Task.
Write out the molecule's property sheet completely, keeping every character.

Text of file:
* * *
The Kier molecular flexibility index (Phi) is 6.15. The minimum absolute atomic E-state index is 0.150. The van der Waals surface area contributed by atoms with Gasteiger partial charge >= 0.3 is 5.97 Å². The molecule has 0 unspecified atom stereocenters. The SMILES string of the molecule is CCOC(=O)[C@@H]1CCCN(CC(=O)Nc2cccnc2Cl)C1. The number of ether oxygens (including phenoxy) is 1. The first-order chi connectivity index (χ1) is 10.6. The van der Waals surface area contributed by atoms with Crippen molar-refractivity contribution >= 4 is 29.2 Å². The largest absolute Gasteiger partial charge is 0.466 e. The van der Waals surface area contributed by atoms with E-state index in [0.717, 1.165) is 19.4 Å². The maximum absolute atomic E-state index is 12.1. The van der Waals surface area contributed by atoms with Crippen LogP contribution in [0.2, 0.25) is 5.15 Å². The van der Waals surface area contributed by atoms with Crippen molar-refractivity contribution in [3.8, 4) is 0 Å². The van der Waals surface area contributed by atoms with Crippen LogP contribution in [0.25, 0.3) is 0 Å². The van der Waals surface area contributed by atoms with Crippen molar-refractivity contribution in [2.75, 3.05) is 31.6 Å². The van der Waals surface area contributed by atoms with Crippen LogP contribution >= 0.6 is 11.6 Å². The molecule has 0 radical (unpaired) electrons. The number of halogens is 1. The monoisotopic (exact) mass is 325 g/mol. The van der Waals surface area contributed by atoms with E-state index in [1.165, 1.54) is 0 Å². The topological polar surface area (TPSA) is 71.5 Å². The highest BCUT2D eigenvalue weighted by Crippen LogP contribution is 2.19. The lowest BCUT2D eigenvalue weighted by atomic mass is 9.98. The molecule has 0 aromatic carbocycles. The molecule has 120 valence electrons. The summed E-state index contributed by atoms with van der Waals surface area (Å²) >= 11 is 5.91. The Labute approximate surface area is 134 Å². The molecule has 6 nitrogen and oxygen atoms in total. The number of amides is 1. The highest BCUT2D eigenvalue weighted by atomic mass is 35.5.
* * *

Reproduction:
The Kier molecular flexibility index (Phi) is 6.15. The minimum absolute atomic E-state index is 0.150. The van der Waals surface area contributed by atoms with Gasteiger partial charge >= 0.3 is 5.97 Å². The molecule has 0 unspecified atom stereocenters. The SMILES string of the molecule is CCOC(=O)[C@@H]1CCCN(CC(=O)Nc2cccnc2Cl)C1. The number of ether oxygens (including phenoxy) is 1. The first-order chi connectivity index (χ1) is 10.6. The van der Waals surface area contributed by atoms with Crippen molar-refractivity contribution >= 4 is 29.2 Å². The largest absolute Gasteiger partial charge is 0.466 e. The van der Waals surface area contributed by atoms with E-state index in [0.717, 1.165) is 19.4 Å². The maximum absolute atomic E-state index is 12.1. The van der Waals surface area contributed by atoms with Crippen LogP contribution in [0.2, 0.25) is 5.15 Å². The van der Waals surface area contributed by atoms with Crippen molar-refractivity contribution in [3.8, 4) is 0 Å². The van der Waals surface area contributed by atoms with Crippen LogP contribution in [0.25, 0.3) is 0 Å². The van der Waals surface area contributed by atoms with Crippen molar-refractivity contribution in [2.75, 3.05) is 31.6 Å². The van der Waals surface area contributed by atoms with Crippen LogP contribution >= 0.6 is 11.6 Å². The molecule has 0 radical (unpaired) electrons. The number of halogens is 1. The monoisotopic (exact) mass is 325 g/mol. The van der Waals surface area contributed by atoms with E-state index in [1.165, 1.54) is 0 Å². The topological polar surface area (TPSA) is 71.5 Å². The highest BCUT2D eigenvalue weighted by Crippen LogP contribution is 2.19. The lowest BCUT2D eigenvalue weighted by atomic mass is 9.98. The molecule has 0 aromatic carbocycles. The molecule has 120 valence electrons. The summed E-state index contributed by atoms with van der Waals surface area (Å²) >= 11 is 5.91. The Labute approximate surface area is 134 Å². The molecule has 6 nitrogen and oxygen atoms in total. The number of amides is 1. The highest BCUT2D eigenvalue weighted by atomic mass is 35.5.